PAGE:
My first experience with IT Band Syndrome, ITBS, ITB or just IT as I like to call it, came 9 years ago. I started training with more miles on the roads and one day I’m stabbed in the side of the knee with an Ice Pick. Well, that’s how it felt. I really thought I’d broken something or done some type of serious damage… IT hurts that bad.
For those who have never had it be thankful. For those who have it… those who haven’t will never understand the pain… you know what I mean.
The IT Iliotibial muscle band originates up around your glutes, continues down your leg, runs past the outside of your knee and terminates below the knee. If this band gets tight or inflamed then the most common symptom becomes this horrendous pain on the outside of your knee.
I made a failed attempt at recovery by seeing an Ortho Doc who prescribed pills and RICE. 6 weeks of that did squat to help the issue. One day at the gym I saw someone rolling the side of their leg on foam roller and talking about IT. BAM!!! In one week I was back to running full time. FIXED !
Since that time, I’ve had little bouts with ITBS. With lots of experimenting and research I’ve gotten well very quickly and have helped a good number of runners I coached as well. Here’s what I’ve learned:
- The point where it hurts is not the point of origin for ITBS. The pain on the outside of the knee is the symptom of a tight or inflamed IT Band.
- I personally don’t consider ITBS an injury although you will swear you are broken.
- The IT muscle Band is not the only player in the game. The glutes, hip flexors, hamstrings and piriformis have a lot to do with it also. If they are tight, or injured, then the IT can become aggravated or tight as well.
- RICE is not the answer. Never found any of that to work with the exception of a strap around the top of my knee, as compression during a race and just so I could keep moving forward. Taking time off will help the inflammation around the knee but will not fix the underlying problem.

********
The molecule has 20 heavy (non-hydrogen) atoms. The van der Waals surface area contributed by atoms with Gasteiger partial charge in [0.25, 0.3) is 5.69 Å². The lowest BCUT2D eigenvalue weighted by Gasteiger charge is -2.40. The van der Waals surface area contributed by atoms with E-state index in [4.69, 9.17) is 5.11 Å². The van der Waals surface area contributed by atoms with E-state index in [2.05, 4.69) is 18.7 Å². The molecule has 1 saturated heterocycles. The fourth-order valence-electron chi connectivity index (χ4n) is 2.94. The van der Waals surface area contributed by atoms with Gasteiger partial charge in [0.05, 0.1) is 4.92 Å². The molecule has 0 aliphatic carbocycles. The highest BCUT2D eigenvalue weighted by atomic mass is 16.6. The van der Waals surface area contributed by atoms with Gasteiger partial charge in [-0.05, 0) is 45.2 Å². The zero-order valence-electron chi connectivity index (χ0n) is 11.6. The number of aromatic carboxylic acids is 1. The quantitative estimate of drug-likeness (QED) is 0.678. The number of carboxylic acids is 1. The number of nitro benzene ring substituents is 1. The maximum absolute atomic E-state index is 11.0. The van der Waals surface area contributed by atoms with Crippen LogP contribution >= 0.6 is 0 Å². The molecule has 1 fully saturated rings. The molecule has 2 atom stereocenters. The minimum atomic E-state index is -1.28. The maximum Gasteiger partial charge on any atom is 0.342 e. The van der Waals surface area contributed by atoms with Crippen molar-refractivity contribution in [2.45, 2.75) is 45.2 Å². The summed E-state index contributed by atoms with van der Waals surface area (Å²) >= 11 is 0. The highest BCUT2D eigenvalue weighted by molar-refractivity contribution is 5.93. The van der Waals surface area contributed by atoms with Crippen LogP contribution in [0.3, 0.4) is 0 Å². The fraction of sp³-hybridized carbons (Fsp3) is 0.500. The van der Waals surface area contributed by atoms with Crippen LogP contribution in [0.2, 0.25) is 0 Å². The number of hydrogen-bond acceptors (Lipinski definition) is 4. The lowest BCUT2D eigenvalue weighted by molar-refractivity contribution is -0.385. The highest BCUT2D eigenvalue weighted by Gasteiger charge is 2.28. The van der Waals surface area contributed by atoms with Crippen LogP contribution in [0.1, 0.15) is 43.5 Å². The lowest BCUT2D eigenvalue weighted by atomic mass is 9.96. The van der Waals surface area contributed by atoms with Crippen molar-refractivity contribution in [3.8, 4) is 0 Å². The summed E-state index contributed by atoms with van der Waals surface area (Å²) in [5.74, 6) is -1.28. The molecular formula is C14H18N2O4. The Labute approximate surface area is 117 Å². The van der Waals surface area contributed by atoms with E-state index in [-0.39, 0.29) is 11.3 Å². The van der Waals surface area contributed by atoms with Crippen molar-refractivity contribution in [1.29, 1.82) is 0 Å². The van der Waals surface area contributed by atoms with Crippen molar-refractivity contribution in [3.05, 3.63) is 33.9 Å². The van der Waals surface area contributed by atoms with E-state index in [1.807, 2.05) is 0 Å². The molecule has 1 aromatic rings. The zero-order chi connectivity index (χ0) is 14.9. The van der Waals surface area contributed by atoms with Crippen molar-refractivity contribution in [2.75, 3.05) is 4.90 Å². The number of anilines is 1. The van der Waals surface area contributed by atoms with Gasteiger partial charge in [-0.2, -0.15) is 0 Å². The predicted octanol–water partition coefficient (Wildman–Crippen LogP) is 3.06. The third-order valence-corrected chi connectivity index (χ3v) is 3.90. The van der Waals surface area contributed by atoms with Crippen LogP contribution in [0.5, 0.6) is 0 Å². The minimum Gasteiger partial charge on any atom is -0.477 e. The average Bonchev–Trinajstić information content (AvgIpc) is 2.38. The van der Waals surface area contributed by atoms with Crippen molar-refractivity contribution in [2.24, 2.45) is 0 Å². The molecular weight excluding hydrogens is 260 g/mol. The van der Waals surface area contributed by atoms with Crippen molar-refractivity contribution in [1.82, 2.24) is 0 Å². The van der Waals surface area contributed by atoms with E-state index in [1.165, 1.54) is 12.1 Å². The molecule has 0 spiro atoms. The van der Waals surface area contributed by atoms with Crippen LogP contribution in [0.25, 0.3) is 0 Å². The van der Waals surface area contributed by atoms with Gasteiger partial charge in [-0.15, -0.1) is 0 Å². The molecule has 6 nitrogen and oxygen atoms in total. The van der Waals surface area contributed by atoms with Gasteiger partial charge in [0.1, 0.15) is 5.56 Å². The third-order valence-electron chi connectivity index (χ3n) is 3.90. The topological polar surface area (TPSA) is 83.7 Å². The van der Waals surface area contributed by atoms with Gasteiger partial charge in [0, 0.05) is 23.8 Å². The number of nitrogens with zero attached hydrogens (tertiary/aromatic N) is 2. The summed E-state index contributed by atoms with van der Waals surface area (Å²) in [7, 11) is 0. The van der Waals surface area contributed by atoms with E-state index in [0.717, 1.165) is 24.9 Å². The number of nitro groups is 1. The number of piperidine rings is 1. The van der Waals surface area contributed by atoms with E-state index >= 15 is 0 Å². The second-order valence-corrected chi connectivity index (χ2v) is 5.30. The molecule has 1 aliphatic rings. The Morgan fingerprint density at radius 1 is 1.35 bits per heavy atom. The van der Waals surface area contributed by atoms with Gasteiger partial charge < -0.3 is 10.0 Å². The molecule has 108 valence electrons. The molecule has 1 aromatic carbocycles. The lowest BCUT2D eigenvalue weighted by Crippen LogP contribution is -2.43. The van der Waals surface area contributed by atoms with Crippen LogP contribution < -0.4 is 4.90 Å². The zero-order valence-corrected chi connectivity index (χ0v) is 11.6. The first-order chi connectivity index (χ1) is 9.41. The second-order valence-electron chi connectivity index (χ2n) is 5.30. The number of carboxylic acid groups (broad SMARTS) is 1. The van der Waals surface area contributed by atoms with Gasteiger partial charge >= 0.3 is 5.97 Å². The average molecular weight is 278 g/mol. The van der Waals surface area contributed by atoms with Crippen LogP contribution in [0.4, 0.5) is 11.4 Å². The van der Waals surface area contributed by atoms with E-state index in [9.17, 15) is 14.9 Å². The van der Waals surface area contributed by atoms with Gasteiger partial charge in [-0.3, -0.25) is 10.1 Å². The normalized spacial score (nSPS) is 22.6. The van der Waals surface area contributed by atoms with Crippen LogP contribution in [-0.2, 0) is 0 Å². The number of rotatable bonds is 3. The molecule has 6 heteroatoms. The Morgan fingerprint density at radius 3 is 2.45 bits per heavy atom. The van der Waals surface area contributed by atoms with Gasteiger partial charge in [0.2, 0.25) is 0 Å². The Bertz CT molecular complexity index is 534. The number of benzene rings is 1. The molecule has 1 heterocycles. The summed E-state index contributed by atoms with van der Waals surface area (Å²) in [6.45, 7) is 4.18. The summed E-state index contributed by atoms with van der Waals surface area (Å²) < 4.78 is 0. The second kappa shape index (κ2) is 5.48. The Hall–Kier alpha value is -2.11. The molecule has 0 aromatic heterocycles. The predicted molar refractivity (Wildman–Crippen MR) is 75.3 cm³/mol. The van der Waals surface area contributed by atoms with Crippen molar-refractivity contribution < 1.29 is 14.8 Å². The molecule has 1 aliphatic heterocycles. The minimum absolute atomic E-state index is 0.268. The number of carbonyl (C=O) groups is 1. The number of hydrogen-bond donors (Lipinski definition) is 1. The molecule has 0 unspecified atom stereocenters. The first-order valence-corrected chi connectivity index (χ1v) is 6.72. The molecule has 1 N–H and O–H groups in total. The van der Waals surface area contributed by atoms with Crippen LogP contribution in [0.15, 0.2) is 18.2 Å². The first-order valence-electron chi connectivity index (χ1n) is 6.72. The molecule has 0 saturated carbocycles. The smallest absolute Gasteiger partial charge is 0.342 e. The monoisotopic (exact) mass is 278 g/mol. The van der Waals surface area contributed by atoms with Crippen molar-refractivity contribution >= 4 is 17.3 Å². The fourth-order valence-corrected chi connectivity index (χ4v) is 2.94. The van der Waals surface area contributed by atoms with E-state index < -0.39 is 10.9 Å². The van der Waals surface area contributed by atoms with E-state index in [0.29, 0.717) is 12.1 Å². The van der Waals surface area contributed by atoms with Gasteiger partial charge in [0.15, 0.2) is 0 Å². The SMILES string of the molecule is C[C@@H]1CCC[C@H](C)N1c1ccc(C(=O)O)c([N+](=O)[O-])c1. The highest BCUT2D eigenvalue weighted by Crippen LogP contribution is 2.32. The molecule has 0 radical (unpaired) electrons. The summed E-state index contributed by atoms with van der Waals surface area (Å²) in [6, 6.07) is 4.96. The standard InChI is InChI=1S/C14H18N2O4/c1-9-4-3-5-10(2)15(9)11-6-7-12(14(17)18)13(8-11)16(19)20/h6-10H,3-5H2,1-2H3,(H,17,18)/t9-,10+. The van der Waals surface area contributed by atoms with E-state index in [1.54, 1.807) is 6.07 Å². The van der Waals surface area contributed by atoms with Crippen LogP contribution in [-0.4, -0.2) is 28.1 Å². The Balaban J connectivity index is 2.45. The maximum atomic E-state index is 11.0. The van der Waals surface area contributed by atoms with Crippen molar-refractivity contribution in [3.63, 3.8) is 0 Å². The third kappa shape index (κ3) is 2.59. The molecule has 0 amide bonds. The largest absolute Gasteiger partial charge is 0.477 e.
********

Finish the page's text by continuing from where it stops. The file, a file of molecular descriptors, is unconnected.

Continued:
- Active Recovery is the answer. Stretching and rolling your IT Band, Glutes, Hamstrings, Piriformis and Hip Flexors. In many cases, stretching and rolling will make the ITB disappear in a week.
- In a continuation of #4… Strengthening your hamstrings, glutes and hip flexors is very important. Sounds counter intuitive right? I’ve learned that a weak muscle often becomes a tight muscle must faster because it fatigues faster. In my last bout of IT all the stretching in the world did not help. I hit the gym, strengthening those areas, and it disappeared in less than 2 weeks.
- When ITBS strikes for the fist time you will think you’ve broken something. I’ve had some runners swear they were seriously injured and went to get MRI’s. It’s always been IT. If you think you’re injured by all means get looked at but if the pain subsides after exercise then it’s generally ITBS. I am not a doctor and this is not medical advice. Any medical professional would tell you to have it checked out… so I will say the same.
- The foam roller is your friend… a very uncomfortable painful friend. Learn how to use one.
- Medication. I’m not a big fan. I don’t like masking pain. Pain tells me something is up and I like to listen to it in order to locate and work towards fixing the issue.
- Personally, ITB strikes when I’m on the roads. It’s not the roads themselves as much as the repetitiveness of the running.